A TOMAHAWK HAVING NOTHING TO DO WITH SEMINOLES
Yesterday on my “day-off” I visited a property owned by the Diocese of St. Petersburg on the Rainbow River just outside of Donnellan. It is an interesting piece of property with an interesting story. Many priests know nothing of it because of its specialized use and while there has never been any attempt at secrecy, it is largely a secret for reasons I shall soon explain. The property has been called “Tomahawk Lodge” since its inception and here is the story.
In the early sixties, I believe, when all we today know as the Diocese of St. Petersburg was still in the original Florida diocese of St. Augustine, Monsignor George Cummins who was director of Good Counsel Camp in Floral City managed to convince the late Archbishop Hurley to buy almost two acres of land along the Rainbow River in Marion County for a lodge for the campers who would, he envisioned, canoe the twenty-two miles from the camp to the Lodge during their stay at Good Counsel. Archbishop Hurley bought the land which had a four room, two-story, two bath house on it. Th downstairs was all one massive room with a small kitchen and a small bath. The second story was one large bedroom and three smaller bedrooms with one bath. The house was largely constructed of Florida pine and its interior walls and floors were of the same unfinished pine. Campers in the sixties returned to Good Counsel just so they could take the two overnight canoe trips to Good Counsel, paddling from its lake to the Withlacoochie River and then to the Rainbow River and upstream to the camp. The journey took two days with an overnight along the Withlacoochie and then another overnight at Tomahawk.
In 1968 the dioceses of Orlando and St. Petersburg were created by Pope Paul VI and lo and behold Citrus County remained in the new diocese of St. Petersburg so Good Counsel Camp continued to be project of the new diocese but Tomahawk Lodge was in Marion County, just four miles inside the boundaries of the Diocese of Orlando so the property transferred to Orlando. No more overnight canoe trips to the camp’s offsite Lodge. It did not take Bishop Borders, the new and first bishop of Orlando, long to realize he had no use for this property along the Rainbow and Monsignor Cummings, still directing the camp wanted it back. But Orlando, who might have said, “take it off our hands” instead said “buy it” which we did. This property holds several distinctions: it is the only property owned by the diocese outside of our territorial boundaries, albeit only barely outside and we had to purchase it not once but twice.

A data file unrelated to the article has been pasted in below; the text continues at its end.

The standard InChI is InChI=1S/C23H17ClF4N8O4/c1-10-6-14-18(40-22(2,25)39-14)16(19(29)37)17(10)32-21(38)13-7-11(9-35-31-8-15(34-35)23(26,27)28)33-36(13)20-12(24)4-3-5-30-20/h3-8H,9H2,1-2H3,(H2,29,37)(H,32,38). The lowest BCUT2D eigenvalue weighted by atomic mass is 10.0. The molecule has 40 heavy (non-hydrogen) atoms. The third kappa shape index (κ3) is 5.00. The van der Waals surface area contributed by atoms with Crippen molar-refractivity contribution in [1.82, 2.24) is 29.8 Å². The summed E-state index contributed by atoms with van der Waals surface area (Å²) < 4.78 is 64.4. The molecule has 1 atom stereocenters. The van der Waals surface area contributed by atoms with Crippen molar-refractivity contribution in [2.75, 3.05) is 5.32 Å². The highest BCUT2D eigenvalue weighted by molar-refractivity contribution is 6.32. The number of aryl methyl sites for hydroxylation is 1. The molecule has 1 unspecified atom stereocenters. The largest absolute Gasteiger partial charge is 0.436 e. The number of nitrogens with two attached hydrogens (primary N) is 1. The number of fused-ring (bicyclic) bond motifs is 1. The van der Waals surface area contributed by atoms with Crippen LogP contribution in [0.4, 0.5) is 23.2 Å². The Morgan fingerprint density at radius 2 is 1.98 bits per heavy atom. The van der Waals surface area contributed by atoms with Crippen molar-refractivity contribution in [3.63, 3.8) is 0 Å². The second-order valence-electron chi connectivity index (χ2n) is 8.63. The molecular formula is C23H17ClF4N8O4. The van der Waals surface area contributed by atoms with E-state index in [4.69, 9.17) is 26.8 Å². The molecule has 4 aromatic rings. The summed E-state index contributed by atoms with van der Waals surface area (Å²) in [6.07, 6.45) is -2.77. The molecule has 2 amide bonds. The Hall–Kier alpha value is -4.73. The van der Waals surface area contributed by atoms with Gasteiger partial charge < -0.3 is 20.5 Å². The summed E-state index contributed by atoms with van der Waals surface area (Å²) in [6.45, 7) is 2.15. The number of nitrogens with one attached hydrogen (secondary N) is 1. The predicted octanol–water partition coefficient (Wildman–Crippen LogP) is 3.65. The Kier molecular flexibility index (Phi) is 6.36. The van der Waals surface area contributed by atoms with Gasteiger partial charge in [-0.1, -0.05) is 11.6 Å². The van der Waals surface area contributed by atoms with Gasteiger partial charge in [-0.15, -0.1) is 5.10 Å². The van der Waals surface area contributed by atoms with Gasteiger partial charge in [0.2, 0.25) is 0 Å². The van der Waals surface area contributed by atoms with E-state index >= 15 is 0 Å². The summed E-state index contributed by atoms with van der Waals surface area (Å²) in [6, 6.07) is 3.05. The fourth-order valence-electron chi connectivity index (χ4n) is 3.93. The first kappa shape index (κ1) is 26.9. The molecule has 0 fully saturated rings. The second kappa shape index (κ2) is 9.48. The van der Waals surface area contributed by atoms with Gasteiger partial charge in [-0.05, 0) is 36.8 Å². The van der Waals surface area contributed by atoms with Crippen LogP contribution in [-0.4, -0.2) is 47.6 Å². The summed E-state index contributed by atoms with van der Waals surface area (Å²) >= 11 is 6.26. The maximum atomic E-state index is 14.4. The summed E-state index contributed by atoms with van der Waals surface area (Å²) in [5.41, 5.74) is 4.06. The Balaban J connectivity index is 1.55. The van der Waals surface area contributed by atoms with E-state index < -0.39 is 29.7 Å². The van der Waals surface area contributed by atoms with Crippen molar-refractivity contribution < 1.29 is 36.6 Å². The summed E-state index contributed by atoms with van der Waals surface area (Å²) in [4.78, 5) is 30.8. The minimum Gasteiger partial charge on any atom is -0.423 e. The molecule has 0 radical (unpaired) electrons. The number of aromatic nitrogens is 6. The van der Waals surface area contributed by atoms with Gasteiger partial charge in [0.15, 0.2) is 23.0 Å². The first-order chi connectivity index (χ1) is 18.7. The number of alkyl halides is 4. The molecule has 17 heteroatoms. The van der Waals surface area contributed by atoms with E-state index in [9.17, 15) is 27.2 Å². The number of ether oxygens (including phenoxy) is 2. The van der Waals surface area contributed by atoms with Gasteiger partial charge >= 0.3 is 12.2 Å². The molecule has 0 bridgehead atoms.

It remains an outpost for campers during the six week camping season and does not get a lot of other use. The property is stunningly beautiful. The Rainbow River is spring fed and the temperature of the water remains at 76 degrees, winter and summer. It is so clear one can watch the fish swimming by and the banks are marked by large hanging cypress trees in many places providing a canopy from the sun’s rays. So now you know one of the “hidden secrets” of the diocese which is not really a secret at all. The place is a gem. Outside of the camping season it is available for rental and some parishes in the diocese use it for picnics, outings and other brief retreats. Monsignor Cummings had wonderful foresight in many ways. This property was recently appraised in the present real estate market as being worth about $650,000, even with the generally unrepaired solitary lodge building. Father Jim Johnson who currently directs the camp this year invested in a new metal roof and new windows which are a great improvement. I trust you have enjoyed reading about this “gem” and hope sometime you can do as I did yesterday and enjoy the magnificence and beauty of northern Florida and its rivers and lakes.